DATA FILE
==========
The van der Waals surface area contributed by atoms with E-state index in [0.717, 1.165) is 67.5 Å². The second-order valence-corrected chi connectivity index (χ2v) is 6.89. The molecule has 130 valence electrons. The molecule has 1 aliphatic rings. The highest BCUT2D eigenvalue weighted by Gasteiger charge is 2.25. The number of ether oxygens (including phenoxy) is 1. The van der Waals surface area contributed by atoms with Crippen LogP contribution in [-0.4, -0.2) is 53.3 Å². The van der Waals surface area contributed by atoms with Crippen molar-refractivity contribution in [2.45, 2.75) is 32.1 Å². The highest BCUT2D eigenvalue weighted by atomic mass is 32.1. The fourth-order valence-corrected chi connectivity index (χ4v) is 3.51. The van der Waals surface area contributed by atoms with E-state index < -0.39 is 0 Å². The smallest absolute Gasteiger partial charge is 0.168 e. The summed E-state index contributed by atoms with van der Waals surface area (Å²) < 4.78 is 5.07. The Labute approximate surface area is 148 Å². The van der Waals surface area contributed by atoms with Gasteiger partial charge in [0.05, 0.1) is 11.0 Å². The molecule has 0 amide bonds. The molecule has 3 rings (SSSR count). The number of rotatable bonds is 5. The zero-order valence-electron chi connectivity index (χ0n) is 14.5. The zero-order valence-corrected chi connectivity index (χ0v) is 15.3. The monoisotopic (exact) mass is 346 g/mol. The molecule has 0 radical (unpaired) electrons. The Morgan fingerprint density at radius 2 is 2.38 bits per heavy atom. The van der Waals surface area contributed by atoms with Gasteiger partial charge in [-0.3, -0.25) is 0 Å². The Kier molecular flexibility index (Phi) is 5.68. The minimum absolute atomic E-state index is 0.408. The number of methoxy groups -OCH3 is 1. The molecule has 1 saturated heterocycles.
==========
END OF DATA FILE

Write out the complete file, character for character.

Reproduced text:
The van der Waals surface area contributed by atoms with E-state index in [0.717, 1.165) is 67.5 Å². The second-order valence-corrected chi connectivity index (χ2v) is 6.89. The molecule has 130 valence electrons. The molecule has 1 aliphatic rings. The highest BCUT2D eigenvalue weighted by Gasteiger charge is 2.25. The number of ether oxygens (including phenoxy) is 1. The van der Waals surface area contributed by atoms with Crippen LogP contribution in [-0.4, -0.2) is 53.3 Å². The van der Waals surface area contributed by atoms with Crippen molar-refractivity contribution in [2.45, 2.75) is 32.1 Å². The highest BCUT2D eigenvalue weighted by atomic mass is 32.1. The fourth-order valence-corrected chi connectivity index (χ4v) is 3.51. The van der Waals surface area contributed by atoms with E-state index < -0.39 is 0 Å². The smallest absolute Gasteiger partial charge is 0.168 e. The summed E-state index contributed by atoms with van der Waals surface area (Å²) < 4.78 is 5.07. The Labute approximate surface area is 148 Å². The van der Waals surface area contributed by atoms with Gasteiger partial charge in [0.05, 0.1) is 11.0 Å². The molecule has 0 amide bonds. The molecule has 3 rings (SSSR count). The number of rotatable bonds is 5. The zero-order valence-electron chi connectivity index (χ0n) is 14.5. The zero-order valence-corrected chi connectivity index (χ0v) is 15.3. The monoisotopic (exact) mass is 346 g/mol. The molecule has 0 radical (unpaired) electrons. The Morgan fingerprint density at radius 2 is 2.38 bits per heavy atom. The van der Waals surface area contributed by atoms with Gasteiger partial charge in [-0.3, -0.25) is 0 Å². The Kier molecular flexibility index (Phi) is 5.68. The minimum absolute atomic E-state index is 0.408. The number of methoxy groups -OCH3 is 1. The molecule has 1 saturated heterocycles.